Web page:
When I was little I often had dreams I could control. The one I remember best is being chased by a monster. I taunted him, telling him I didn’t care if he caught me because I would just wake myself up. I remember yelling at him, “Hey! This is just a dream!” I have since learned these are lucid dreams. I don’t think I have had one since I was six. I had one last night.
I lived with my imaginary family in South Africa. My father was in trouble for embezzlement. It was a hot night and I was listening to music when I heard the glass door break downstairs. I immediately knew what was going to happen. I either lived the dream twice in a row or I created it as I went. It was so real but at the same time it was nothing like real life: I knew the ending. My father ran up the stairs with a handful of knives he had taken from a drawer in the kitchen. He handed them to my mother, younger brother and I. We followed him upstairs. He closed the curtains and we snuck out of the balcony on to the roof of our RV. My dad helped us down through the skylight. My mom was trying to keep things light; my brother was crying. I kept low in the RV as my father backed out of the driveway. I clutched the knives in my hands. Things started to get darker though the day was bright as we approached a toll booth. Under her breath, as though confused but enlightened, my mother asked to no one in particular: “I wonder if they’re going to make a phone call.” There were a few expensive cars parked off to the side. There was a crowd at the toll booth but we were summoned ahead. Young workers eyed each other as my father pulled the RV in to a stop. Though my mother and I both seemed to know what was about to happen, neither of us made a move to stop it. I decided to open my eyes to wake up from the nightmare because I didn’t want to have to experience being murdered.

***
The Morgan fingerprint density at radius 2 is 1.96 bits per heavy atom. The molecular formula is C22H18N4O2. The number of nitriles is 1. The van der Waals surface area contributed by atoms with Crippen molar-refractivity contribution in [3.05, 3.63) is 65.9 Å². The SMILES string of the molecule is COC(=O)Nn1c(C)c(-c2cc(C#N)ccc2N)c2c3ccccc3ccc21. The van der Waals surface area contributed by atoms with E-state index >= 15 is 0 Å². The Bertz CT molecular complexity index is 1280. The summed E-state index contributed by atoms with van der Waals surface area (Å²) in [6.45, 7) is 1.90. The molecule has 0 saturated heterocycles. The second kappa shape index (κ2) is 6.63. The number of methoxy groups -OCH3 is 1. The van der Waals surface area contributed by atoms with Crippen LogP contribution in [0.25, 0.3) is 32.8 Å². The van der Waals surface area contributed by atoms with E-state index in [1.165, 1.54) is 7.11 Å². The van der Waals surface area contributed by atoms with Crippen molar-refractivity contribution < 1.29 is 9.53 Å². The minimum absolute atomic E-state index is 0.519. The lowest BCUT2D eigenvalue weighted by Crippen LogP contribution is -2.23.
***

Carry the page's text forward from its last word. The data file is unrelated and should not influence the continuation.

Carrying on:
(photo from themarkeworld.com)
I read a Wikipedia entry about lucid dreaming and fell in love with this phrase: “Once this area (the dorsolateral prefrontal cortex) is activated and the recognition of dreaming occurs, the dreamer must be cautious to let the dream continue but be conscious enough to remember that it is a dream.” It invokes such danger, like lucid dreaming is a predicament one got oneself into. The other scary thing this article says about lucid dreaming is that it may work the opposite way. Instead of realizing that a dream is a dream, one might be led to believe that a dream is real life. It was my first thought this morning when I woke myself up out of my South African nightmare: what if I am still there? What if I am in a double dream?
I love being able to control a dream, because dreams then become like an easier real life. I can wake up when needed, but before that I can experience anything imaginable, without the danger of making wrong decisions. It’s a freedom, but one that can’t be appreciated without the consciousness that comes from lucid dreaming. If we aren’t aware we’re dreaming, we usually forget our dreams. And we can’t wake up before the going gets tough.
It’s a parallel, really, to consciousness. What are we doing here if we’re not aware we’re here? At every moment of the day where you’re not aware of your own consciousness you are in what might as well be a dream state. You are not in control. It is only when we make the choice to stay or to leave that we become lucid – that we stop dreaming and start living. I wonder if there is a correlation between meditation (or self-awareness of other sorts) and lucid dreaming. This Wikipedia site about lucid dreaming also says that “it has been suggested that sufferers of nightmares could benefit from the ability to be aware they are indeed dreaming.” I don’t know if lucidity is something we can cultivate in dreams, but it is certainly something we can work to improve on in our daily lives. If were think we’re living in a nightmare, we have the ability to take control and yell at monsters: “Hey! This is only life!”